The position for the dollar over the past three months has been the result of policies the Federal Reserve has failed to enact as much as for the policies it already has in place.
Considering the general market opinion that the next Fed move will be a reduction in the amount of its monthly securities purchases, questioning only when not if, it is remarkable that the euro is trading within 70 points of its two year high.
Chairman Ben Bernanke first raised the possibility of curtailing the Fed's market interventions in late May. Euro traders paid no attention and the euro gained 4.8 percent. It took a subsequent confirmation in mid-June to produce an impact and in the following three weeks the euro shed 4.9 percent. An equivocal commentary on the possibility of tapering from the Chairman in early July sent the euro climbing back that same 5 percent to 1.3400. Three comments from the Fed and the euro was five percent higher against the dollar.
Despite the back and forth from the Fed on the taper, the overwhelming market opinion going into the September 18th FOMC was that some amount of reduction would begin.
The logic was straight forward, the Fed had started the conversation and the central bank does not announce a policy change lightly. The surprise the afternoon of the 18th was almost complete. The euro gained 1.5 percent on the day and proceeded to a 3.7 percent jump within six weeks.
Even though U.S statistics since the September FOMC meeting have been relatively strong, particularly in employment, there are at least four good reasons to think the Fed will delay the taper until next year.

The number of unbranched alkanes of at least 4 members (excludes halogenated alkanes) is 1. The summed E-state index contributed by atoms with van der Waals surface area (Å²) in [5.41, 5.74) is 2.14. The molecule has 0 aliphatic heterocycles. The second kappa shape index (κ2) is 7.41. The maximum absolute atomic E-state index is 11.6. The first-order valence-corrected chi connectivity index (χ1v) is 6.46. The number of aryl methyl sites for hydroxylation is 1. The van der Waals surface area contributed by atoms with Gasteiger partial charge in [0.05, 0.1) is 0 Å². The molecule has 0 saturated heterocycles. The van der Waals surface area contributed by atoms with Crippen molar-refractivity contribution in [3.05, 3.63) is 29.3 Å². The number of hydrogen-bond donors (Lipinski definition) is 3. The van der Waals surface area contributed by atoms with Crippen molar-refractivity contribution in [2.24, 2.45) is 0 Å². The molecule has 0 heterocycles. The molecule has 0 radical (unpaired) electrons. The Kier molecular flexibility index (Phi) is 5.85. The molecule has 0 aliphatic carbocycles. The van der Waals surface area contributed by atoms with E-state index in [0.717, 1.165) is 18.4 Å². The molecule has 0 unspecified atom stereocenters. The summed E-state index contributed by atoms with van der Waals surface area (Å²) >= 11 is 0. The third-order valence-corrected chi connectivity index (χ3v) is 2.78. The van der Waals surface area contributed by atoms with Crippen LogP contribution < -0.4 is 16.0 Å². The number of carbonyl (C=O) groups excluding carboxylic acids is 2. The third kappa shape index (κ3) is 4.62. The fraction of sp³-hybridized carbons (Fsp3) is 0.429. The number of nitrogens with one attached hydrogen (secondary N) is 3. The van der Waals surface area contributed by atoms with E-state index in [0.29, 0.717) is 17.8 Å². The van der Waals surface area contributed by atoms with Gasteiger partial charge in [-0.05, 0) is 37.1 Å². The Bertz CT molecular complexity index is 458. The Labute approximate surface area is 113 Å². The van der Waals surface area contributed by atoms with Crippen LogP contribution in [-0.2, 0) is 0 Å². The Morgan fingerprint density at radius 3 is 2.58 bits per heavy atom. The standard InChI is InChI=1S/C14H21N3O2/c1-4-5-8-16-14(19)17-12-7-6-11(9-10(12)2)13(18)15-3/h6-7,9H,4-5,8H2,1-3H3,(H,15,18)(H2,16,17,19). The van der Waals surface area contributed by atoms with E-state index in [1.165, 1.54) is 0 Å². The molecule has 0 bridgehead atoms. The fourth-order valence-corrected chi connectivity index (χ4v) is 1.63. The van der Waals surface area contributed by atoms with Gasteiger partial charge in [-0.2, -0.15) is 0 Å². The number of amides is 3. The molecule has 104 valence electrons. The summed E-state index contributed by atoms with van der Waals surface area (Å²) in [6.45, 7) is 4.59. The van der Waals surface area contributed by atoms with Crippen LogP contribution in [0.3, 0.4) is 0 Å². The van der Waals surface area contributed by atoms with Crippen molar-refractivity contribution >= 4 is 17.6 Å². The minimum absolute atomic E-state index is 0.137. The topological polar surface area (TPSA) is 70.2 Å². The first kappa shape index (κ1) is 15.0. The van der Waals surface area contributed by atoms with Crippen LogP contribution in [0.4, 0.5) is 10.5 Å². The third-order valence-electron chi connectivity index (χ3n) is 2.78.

First, after so much emphasis on being data dependent and delaying the expected September reduction, the governors should be appreciably wary of changing their minds yet again. It took four months, May to September, for the Fed governors reverse their decision last time; will they be willing to pirouette again just three months later?
Second, a delay is safe where as a taper now risks repeating the credit shock that made the Fed quail in September, especially because the markets do not seem to have priced in a reduction. It costs the Fed nothing to wait and make sure the economy is strengthening.
Third, inflation is running below the Fed’s 2.0 percent target and has been trending down since 2011.
Finally Janet Yellen, the presumed new Fed Chairwoman, does not take over until February 1st. Her first FOMC meeting n the chair will be March 18th and 19th. Will the board want to circumscribe her policy choices in such an uncertain environment?
There are, however, equally compelling reasons to think that the Fed may restrict its bond purchases, among which are the closeness of the decision in September, the almost straight line economic improvement since then, the potential for bubbles in various markets and finally, quantitative easing is a policy that will be forever associated with the chairmanship of Ben Bernanke. He may want to write its finish as well as its start. He is, after all still chairman.
Markets have every reason to think that the end is approaching for quantitative easing. But having been burned the last time out, this time traders are waiting for proof.
Chief Market Strategist
WorldWideMarkets Online Trading